Self-Service Is the Channel of Choice—When It Works
For companies that have been trying to offload customer inquiries and interactions to self-service solutions for decades, there’s great news: Self-service is becoming the customer channel of choice. But there’s one caveat: It needs to be effective. These solutions must give customers the information they seek or perform customers’ desired tasks/transactions, and they must be easy to use. This is where the market faces a major challenge. DMG estimates that more than 92 percent of the voice self-service solutions on the market have not been overhauled to enhance their underlying technology, grammars, applications, scripts, or voice user interface (VUI) in the past five years. This means that companies are not benefiting from the shift in consumer preference to self-service.
AI and Self-Service
Nevertheless, the underlying technologies have improved dramatically during the past few years, enabled by artificial intelligence (AI). The performance of the core technologies used in self-service solutions—natural language understanding (NLU), natural language processing (NLP) and natural language generation (NLG)—have benefited from massive research and development investment and the push to innovate by some of the largest technology companies in the world. As recently as five years ago, the concept of a concierge-like voice self-service solution, where a customer speaks naturally to a “bot” that is able to understand what they are asking without forcing them down a structured script of prompts, was highly improbable. Today, it’s happening, though there is always opportunity for improvement in the accuracy of the underlying technology.
Intelligent Virtual Agents and Virtual Assistants
While there are many names for AI-enabled self-service solutions, intelligent virtual agent (IVA) is the most commonly used term for the customer-facing concierge type. DMG defines an IVA as “a system that utilizes artificial intelligence, machine learning, advanced speech technologies (including NLP/NLU/NLG) to simulate live and unstructured cognitive conversations for voice, text, and digital interactions via a digital persona.” Powered by speech technologies, AI, machine learning, analytics, and more, IVAs are the new standard of voice and digital self-service in a channel-optimized format.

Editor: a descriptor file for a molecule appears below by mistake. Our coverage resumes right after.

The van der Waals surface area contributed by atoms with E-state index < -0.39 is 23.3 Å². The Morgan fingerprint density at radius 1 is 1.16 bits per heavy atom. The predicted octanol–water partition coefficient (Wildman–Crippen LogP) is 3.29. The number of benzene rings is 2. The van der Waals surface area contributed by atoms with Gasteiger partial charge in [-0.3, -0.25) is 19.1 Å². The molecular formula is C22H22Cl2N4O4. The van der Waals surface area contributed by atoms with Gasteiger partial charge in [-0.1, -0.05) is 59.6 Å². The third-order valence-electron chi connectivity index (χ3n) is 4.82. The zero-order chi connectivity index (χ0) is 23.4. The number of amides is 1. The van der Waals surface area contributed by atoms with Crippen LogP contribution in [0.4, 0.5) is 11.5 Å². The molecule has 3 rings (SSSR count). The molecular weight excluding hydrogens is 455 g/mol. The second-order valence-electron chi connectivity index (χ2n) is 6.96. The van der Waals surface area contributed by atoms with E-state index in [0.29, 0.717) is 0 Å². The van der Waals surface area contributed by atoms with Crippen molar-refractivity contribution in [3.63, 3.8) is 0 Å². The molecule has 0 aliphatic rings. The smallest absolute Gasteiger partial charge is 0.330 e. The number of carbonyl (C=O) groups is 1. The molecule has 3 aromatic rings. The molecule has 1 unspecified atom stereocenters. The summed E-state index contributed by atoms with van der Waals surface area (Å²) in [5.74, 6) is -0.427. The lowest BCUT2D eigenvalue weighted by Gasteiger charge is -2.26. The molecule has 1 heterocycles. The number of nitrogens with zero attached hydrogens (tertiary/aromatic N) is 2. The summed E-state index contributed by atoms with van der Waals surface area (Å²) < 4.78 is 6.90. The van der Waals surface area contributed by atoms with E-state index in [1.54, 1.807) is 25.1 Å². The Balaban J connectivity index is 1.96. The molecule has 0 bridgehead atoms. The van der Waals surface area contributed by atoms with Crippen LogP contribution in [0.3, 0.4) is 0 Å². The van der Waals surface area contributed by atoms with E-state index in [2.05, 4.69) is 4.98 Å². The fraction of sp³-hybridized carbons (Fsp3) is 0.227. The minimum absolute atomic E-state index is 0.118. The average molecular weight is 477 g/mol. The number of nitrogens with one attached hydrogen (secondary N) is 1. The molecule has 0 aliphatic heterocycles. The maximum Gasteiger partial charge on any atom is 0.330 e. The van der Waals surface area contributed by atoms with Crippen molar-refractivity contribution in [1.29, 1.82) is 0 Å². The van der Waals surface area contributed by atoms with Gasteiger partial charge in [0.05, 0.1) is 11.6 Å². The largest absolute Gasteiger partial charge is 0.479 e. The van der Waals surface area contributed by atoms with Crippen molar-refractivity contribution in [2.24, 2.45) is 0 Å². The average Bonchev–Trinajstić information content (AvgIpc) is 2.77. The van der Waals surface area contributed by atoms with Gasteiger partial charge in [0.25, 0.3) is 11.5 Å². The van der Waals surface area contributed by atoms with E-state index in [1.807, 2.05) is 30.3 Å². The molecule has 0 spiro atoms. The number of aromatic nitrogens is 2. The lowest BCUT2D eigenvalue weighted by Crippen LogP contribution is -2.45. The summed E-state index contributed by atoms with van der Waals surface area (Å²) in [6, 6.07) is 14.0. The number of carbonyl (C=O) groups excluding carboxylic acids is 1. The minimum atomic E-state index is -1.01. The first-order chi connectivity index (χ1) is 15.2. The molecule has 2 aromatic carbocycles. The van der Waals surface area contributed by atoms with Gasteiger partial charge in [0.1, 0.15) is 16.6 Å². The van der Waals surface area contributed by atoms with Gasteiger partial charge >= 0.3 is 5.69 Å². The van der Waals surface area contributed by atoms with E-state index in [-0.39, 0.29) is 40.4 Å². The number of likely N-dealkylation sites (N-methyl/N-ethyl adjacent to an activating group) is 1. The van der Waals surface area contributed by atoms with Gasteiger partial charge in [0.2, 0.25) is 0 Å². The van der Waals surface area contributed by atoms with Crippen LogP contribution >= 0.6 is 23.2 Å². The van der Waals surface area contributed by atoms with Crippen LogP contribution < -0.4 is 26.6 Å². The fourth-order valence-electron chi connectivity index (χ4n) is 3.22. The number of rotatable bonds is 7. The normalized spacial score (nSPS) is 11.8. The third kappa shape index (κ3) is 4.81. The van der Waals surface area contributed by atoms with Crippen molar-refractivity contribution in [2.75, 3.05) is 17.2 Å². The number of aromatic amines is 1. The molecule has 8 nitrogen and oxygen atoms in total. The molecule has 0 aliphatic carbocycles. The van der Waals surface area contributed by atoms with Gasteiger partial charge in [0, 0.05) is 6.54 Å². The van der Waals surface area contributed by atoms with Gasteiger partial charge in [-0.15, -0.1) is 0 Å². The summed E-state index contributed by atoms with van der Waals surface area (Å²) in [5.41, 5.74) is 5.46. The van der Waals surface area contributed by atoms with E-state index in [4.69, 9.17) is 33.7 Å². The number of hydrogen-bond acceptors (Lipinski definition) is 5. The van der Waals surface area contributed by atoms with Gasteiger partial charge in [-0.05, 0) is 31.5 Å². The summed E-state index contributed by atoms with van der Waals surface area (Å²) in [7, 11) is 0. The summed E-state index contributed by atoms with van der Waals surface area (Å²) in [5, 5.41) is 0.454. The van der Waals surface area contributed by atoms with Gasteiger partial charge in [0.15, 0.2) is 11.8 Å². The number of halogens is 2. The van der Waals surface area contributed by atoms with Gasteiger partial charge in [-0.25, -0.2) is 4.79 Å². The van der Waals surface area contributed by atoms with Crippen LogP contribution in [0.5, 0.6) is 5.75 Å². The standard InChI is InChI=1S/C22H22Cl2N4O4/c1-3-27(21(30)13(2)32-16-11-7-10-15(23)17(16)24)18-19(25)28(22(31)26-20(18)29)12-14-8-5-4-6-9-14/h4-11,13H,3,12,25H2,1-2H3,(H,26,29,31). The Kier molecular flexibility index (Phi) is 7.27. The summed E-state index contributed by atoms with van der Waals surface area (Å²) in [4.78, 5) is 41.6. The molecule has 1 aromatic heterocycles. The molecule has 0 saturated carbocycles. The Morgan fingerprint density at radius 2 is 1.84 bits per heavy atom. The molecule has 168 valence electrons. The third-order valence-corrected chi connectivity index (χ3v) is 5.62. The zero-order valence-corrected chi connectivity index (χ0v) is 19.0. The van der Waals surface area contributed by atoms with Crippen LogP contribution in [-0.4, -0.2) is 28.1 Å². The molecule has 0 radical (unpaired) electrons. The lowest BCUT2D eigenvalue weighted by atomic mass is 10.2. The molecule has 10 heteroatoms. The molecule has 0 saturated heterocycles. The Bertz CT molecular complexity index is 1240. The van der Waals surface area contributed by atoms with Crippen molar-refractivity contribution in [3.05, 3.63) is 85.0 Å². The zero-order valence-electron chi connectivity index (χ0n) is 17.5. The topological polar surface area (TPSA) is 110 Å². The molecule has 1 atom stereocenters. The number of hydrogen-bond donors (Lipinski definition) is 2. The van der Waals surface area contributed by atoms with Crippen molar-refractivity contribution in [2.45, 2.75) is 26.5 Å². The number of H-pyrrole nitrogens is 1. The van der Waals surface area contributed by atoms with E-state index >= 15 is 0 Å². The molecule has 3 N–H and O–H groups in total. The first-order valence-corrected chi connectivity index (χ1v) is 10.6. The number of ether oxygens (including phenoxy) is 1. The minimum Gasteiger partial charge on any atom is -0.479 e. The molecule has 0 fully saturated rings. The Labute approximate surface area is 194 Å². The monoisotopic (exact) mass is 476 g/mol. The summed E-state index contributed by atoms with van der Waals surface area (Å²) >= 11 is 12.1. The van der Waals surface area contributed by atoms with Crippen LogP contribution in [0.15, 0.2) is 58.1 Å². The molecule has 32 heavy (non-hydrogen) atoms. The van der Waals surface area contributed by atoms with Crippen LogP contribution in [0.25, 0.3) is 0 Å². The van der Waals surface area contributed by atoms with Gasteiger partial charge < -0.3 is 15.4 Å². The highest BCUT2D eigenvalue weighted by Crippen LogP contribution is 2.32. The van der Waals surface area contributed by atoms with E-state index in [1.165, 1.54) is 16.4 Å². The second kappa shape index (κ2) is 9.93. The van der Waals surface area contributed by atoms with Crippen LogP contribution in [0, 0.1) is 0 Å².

Virtual assistants (VAs), which use many of the same technologies as IVAs, can provide agents/employees with context-aware guided support and information that is relevant to each customer interaction. Both IVAs and VAs are proving to be effective at intelligently handling inquiries from external customers and internal employees.
The Value of Transitioning to IVAs
Companies should update their self-service solutions on a quarterly basis, if not more frequently, as new opportunities are identified. The newer AI-enabled conversational omnichannel self-service solutions enable companies to greatly enhance their voice and digital capabilities, using the same product stack. There are two primary objectives for these implementations, which should happen as part of any enterprise and contact center digital transformation.
First, identifying and automating tasks that customers want to perform via the IVA will improve the customer experience and possibly extend the hours of service, if the contact center does not provide live agent support after non-business hours. Second, if customers find the IVA compelling and are willing to use it, more calls, emails, chat sessions, and messaging interactions will be handled by the self-service solution, which means fewer live agents and a decrease in operating costs. With a three-minute call costing $3 to $8, for example, the savings add up.
Even contact centers that already have voice self-service automation (or displacement) rates of more than 80 percent may benefit and have a relatively rapid return on investment (ROI) from the enhanced experience provided by these vastly improved self-service solutions, if they can automate as little as 0.5 percent to 1 percent more of their interactions.
Updating or totally redoing voice self-service capabilities should be a standard component of a digital transformation. Now that customers are open to and even showing a preference for self-service, companies should prioritize these projects and migrate from outdated IVRs to concierge-based self-service solutions. IVAs are still relatively new to the market, but the pace of innovation has been outstanding. As all of these solutions are available in the cloud using a software-as-a-service model, companies that acquire these solutions will see ongoing benefits from improvements in the underlying technology and recognition rates. x
Donna Fluss (email@example.com) is president of DMG Consulting, a provider of contact center, analytics, and back-office market research and consulting.